t.runner = :xctool

  t.subtask(unit: 'Unit Tests') do |s|
    s.ios_versions = %w{7.0 7.1}

  t.subtask :functional do |s|
    s.runner = :xcodebuild
    s.scheme = 'Functional Tests'

And Rake task output:

$ rake -T
rake test               # Run the unit, functional tests  
rake test:unit          # Run unit tests against iOS Simulator 7.0, 7.1  
rake test:unit:7.0      # Run unit tests against iOS Simulator 7.0  
rake test:unit:7.1      # Run unit tests against iOS Simulator 7.1  
rake test:functional    # Run functional tests  

You can also specify particular destinations that you want the tests to execute under (please read the xcodebuild manual for clarity on the specifics): do |t|  
  t.workspace = 'LayerKit.xcworkspace'
  t.runner = :xctool

  t.subtask :functional do |s|
    s.runner = :xcodebuild
    s.scheme = 'Functional Tests'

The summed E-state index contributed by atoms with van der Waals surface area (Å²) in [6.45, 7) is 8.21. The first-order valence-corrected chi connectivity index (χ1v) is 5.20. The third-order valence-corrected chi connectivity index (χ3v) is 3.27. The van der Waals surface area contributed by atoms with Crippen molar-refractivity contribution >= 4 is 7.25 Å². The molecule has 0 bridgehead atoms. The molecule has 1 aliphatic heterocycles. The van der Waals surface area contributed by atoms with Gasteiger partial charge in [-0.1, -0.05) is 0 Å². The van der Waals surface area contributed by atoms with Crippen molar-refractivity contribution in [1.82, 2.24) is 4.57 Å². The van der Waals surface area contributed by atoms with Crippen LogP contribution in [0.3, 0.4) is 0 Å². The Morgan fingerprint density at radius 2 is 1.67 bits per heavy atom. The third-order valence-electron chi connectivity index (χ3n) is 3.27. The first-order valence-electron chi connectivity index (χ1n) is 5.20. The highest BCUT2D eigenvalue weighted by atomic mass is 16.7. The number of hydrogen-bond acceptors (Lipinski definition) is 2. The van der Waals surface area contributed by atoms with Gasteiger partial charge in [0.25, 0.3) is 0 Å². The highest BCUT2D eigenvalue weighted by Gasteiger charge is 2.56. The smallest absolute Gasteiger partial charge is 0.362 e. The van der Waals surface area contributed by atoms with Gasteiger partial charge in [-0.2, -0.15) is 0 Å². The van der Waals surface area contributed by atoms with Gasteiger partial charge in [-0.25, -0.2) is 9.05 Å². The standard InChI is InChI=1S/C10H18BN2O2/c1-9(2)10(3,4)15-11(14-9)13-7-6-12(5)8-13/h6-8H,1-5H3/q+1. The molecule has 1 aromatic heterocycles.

# Run on iOS Simulator, iPad, latest iOS
    s.destination do |d|
      d.platform = :iossimulator = 'iPad'
      d.os = :latest

    # Specify a complete destination as a string
    s.destination('platform=iOS Simulator,OS=7.1,name=iPhone Retina (4-inch)')

    # Quickly specify a physical device destination
    s.destination platform: :ios, id: '437750527b43cff55a46f42ae86dbf870c7591b1'

In Closing

XCTasks has greatly simplified our testing workflow at Layer across many iOS and OS X codebases. We expect to expand the functionality to include additional automation tasks as use-cases arise. Questions, comments, and pull requests are always welcome on the XCTasks home on Github.

If you love distributed systems, communications technology, or developing tools and frameworks such as XCTasks then swing by the Layer Jobs Page. We’re hiring engineering roles across the organization to join our mission to deliver the next generation communications Layer for the Internet.